Stirrings at North America’s Most Valuable Development Site
Jim Hanas April 15, 2011, 9:22 a.m.
Developers are moving forward with super-secretive plans to begin construction on the most valuable development site in North America.
A team led by the California-based CIM Group has filed an application with the Department of Buildings to begin construction on the site, at Park Avenue and 57th Street where the Drake Hotel once was, according to public records. Associates of Harry Macklowe, which purchased the site for $418 million in 2006, are listed on the application.
The plans submitted to the city call for a mere five-story office tower, but that is a possible tactic to get the development moving before plans are finalized or financing is secured. Industry insiders told The Observer that a 70-story residential tower is planned, with as much as three stories of luxury retail on the bottom, but that could not be confirmed. Nordstrom’s, which was previously slated to take the retail space, is reportedly still considering it.
The Drake Hotel site has been fallow ever since Mr. Macklowe demolished the Gilded Age reminder. Deutsche Bank sued Mr. Macklowe over an unpaid $30 million debt on the site in August 2008. Los Angeles-based CIM purchased the site from Deutsche Bank for $305.4 million in January 2010. They have also been quietly assembling or trying to assemble several townhouses around the site, in preparation for development. Mr. Macklowe is still said to be involved in the planning, with little or no financial stake, according to people familiar with the deal, but not directly involved.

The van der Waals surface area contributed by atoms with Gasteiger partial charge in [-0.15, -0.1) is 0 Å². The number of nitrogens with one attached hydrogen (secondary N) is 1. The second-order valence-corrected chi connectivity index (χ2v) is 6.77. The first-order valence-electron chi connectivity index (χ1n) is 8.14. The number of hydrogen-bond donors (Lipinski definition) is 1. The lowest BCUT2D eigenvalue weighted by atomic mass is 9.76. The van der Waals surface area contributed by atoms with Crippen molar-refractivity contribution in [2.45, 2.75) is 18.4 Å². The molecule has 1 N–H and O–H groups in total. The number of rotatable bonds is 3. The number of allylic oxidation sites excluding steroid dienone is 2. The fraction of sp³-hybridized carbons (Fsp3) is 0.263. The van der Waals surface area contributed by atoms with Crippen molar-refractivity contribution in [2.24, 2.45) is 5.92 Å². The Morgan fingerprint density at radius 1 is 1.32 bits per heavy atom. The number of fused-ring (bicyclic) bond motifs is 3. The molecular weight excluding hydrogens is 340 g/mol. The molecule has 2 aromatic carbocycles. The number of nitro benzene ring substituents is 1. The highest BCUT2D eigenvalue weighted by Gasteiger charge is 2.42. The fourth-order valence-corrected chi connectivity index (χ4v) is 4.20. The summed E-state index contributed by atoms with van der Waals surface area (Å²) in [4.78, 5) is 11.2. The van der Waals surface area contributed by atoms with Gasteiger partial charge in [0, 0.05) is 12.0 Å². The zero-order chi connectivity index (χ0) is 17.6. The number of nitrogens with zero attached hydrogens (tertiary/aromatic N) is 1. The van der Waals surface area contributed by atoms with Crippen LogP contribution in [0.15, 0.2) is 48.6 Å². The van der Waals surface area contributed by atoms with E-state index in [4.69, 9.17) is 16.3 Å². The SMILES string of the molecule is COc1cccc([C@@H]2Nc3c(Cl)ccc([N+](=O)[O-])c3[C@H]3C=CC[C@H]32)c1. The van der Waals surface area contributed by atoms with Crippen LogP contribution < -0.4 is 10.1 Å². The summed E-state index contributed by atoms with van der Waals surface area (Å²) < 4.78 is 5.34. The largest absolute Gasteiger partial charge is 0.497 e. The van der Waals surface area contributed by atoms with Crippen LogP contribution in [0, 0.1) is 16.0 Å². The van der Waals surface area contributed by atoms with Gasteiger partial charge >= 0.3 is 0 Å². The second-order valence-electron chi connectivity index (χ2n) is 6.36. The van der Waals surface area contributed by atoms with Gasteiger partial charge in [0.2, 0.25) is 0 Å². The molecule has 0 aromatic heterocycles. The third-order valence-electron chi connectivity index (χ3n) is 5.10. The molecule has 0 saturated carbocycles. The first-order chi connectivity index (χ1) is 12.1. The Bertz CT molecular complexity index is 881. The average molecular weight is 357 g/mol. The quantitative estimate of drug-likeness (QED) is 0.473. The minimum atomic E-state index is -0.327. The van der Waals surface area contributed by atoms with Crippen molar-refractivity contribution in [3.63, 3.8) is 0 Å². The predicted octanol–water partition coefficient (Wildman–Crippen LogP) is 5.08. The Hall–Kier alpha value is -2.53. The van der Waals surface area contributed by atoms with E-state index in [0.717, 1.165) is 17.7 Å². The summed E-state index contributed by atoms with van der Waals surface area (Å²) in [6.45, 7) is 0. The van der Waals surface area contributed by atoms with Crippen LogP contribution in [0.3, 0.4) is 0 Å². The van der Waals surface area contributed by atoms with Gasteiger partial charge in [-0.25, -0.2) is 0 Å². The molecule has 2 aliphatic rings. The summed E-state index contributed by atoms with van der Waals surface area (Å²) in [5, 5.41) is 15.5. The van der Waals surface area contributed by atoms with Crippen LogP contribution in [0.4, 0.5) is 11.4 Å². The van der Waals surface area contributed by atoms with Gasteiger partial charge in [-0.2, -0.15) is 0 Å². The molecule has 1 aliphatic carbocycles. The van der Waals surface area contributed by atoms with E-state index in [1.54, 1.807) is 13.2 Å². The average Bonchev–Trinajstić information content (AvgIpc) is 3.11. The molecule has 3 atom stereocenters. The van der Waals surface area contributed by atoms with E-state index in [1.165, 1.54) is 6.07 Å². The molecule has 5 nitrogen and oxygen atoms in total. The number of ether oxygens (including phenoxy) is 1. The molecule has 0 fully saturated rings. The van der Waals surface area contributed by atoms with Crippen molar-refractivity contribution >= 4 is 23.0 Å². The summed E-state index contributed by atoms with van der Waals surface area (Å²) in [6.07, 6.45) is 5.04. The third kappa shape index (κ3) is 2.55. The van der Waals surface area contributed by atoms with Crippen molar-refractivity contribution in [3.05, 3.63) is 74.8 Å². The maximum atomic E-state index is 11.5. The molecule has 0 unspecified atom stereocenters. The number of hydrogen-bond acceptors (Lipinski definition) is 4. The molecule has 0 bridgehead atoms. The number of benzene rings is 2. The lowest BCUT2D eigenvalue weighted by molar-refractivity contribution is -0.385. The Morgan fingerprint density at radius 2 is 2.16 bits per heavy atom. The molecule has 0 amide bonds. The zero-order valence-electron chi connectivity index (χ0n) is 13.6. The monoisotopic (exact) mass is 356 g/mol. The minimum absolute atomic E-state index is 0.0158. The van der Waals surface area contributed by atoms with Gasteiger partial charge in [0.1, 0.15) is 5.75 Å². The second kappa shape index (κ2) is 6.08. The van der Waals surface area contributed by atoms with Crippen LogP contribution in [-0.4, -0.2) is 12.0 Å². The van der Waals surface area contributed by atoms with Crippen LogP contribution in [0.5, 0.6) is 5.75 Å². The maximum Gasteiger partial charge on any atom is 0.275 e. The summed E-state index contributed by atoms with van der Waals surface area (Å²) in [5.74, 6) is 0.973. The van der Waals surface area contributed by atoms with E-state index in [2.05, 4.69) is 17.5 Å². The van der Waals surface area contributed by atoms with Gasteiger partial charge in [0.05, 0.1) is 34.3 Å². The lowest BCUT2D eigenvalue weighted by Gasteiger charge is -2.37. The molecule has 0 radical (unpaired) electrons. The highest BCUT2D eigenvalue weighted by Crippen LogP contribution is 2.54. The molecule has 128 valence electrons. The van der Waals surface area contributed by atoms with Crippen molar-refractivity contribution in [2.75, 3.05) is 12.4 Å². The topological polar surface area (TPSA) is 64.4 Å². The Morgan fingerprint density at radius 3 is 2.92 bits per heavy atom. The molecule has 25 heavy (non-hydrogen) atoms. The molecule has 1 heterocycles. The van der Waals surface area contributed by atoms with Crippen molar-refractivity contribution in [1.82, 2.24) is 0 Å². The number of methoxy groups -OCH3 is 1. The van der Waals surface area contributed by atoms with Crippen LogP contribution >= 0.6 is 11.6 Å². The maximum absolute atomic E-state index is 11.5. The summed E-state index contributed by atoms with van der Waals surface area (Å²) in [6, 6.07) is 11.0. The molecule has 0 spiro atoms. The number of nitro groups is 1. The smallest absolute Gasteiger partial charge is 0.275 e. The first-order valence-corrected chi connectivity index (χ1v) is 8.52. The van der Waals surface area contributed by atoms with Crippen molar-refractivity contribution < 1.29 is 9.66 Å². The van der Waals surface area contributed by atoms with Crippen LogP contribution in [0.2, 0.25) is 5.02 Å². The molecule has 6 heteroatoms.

“It is inarguably the best development site in North America,” Eric Anton of Eastern Consolidated told The Observer this week (he is not involved in the development plans). But, he added: “They need to get going. Time kills all deals.”
A CIM spokesman declined yesterday to comment, saying the company does not engage in market speculation. Multiple voicemails to Harry Macklowe and his associates were not returned over the last week. Earlier, CIM secured a $30 million mortgage for the site, The Observer reported.